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AL-MASRY AL-YOUM (Egypt)

Worldcrunch

A month after he was elected president, Mohamed Morsi has surprised many by naming Water Resources and Irrigation Minister Hesham Mohamed Qandil as prime minister. More than praise or criticism, the general reaction was "Who is he?", reports Al-Masry Al-Youm,

According to the Cairo newspaper, Qandil is an unassuming, innocuous figure, whose appointment has baffled the entire political spectrum.

Fifty-year-old Qandil graduated from Cairo University and went on to earn a PhD from the University of North Carolina. He has held several posts and has made a name for himself as an intelligent, hardworking public official. But his appointment on Tuesday was met with more than a few objections.

"I am just bewildered that at this point in our history, Morsi chooses someone with such little experience working in government and who is unable to deal with the plethora of problems on the table already that will also be thrown at him," Cairo University political science professor Mostafa Kamal al-Sayed told Al-Masry Al-Youm.

"Morsi followed the same criteria as toppled President Hosni Mubarak in choosing a low-profile prime minister who will be obedient to him," said Basel Adel, a former MP from the Free Egyptians Party. "He will just be a secretary for Morsi."

"Although Qandil is not an official member of the Brotherhood, he has Islamist orientations, evident from his beard," Adel said.

Capital Economics, a London-based financial consultancy, sent a notice to its clients warning them of political instability: "The surprising appointment of Qandil as Egypt's new prime minister is unlikely to calm nerves in the financial markets. For a start, he lacks the economic credentials that some were hoping for. ... Investors were hoping that the new prime minister would come from an economic background so that much-needed reforms are implemented and the economy can be put back on track."


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Society

When Friends "Break Up" — The Psychological Damage After Friendships End

Society sees friendships as far less important than love and life partnerships. But psychologists warn that the end of a close friendship can leave the "grieving" side in need of therapy.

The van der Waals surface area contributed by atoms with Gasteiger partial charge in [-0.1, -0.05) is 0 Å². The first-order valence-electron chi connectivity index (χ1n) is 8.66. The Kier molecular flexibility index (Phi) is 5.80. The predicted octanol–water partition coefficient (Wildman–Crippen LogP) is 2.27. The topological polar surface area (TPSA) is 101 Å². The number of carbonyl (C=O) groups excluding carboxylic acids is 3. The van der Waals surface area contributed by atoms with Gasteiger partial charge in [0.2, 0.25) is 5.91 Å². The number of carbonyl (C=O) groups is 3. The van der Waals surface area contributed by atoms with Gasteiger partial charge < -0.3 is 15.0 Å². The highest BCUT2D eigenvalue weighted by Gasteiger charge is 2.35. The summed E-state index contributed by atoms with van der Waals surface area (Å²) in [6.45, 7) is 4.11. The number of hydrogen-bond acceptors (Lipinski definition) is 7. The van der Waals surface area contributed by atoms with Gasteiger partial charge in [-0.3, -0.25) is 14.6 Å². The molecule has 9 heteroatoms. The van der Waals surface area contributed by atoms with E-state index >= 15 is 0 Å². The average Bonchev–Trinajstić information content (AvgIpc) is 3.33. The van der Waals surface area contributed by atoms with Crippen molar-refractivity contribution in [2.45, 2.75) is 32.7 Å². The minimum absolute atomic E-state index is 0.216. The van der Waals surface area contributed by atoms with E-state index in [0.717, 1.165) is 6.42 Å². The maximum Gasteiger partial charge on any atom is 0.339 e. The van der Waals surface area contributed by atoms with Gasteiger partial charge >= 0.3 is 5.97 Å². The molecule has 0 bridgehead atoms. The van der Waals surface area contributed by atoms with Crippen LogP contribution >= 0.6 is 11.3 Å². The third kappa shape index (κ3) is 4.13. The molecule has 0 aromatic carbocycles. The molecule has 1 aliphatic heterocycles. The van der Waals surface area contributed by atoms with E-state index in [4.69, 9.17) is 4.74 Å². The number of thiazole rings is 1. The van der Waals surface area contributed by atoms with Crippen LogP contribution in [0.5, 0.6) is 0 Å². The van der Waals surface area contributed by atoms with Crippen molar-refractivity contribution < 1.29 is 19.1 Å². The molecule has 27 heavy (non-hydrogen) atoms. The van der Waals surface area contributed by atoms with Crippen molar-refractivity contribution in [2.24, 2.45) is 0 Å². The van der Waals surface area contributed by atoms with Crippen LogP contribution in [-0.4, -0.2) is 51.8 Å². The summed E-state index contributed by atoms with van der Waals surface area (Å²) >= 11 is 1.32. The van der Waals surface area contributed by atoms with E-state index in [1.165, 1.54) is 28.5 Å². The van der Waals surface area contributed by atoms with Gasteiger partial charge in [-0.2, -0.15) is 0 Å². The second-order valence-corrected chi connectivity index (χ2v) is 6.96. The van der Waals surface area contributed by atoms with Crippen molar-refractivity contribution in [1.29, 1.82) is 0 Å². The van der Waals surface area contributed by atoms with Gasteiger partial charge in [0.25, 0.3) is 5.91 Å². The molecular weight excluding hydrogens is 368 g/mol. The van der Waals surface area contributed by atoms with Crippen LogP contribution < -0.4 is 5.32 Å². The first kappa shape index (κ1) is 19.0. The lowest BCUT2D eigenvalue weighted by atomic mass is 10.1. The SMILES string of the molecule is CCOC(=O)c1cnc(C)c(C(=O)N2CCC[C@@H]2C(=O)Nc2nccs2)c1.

The end of friendships can lead to heartbreak and grief like with any other relationship.

Paula Galinsky

BUENOS AIRES — It was Wednesday and Sofía, a 31-year-old woman living in Buenos Aires, was having a good day. She'd had a productive work meeting in the morning and her usual gym class in the afternoon. But as she walked home listening to music in her earphones, she felt an acute pain, first in her chest, then throat.

It wasn't a heart attack, but she panicked and began to cry. What prompted the reaction, she realized later, was the music she had just heard: a song that brought back teenage memories of a former friend. Sofía told her therapist the next day that the end of the friendship had upset her greatly, and until that moment had suppressed the grief.

The friend hadn't died, there had been no fight or exchange of ugly words, but the two had drifted apart, irreversibly, Sofía felt. None of this, she told the psychologist, made it any less troubling or hurtful.

The song that had triggered her anxiety was 11 y 6 by Argentine Fito Páez. It took Sofía back to her 16th birthday, which she spent with her friend. That girl "was" her teenage years, she explained and without her "a big part of what we lived together now is gone."

The end of a strong friendship causes bona fide grief, even if it is often ignored. More and more specialists believe that it needs to be processed, and perhaps treated, like one would the end of a love affair or partnership.

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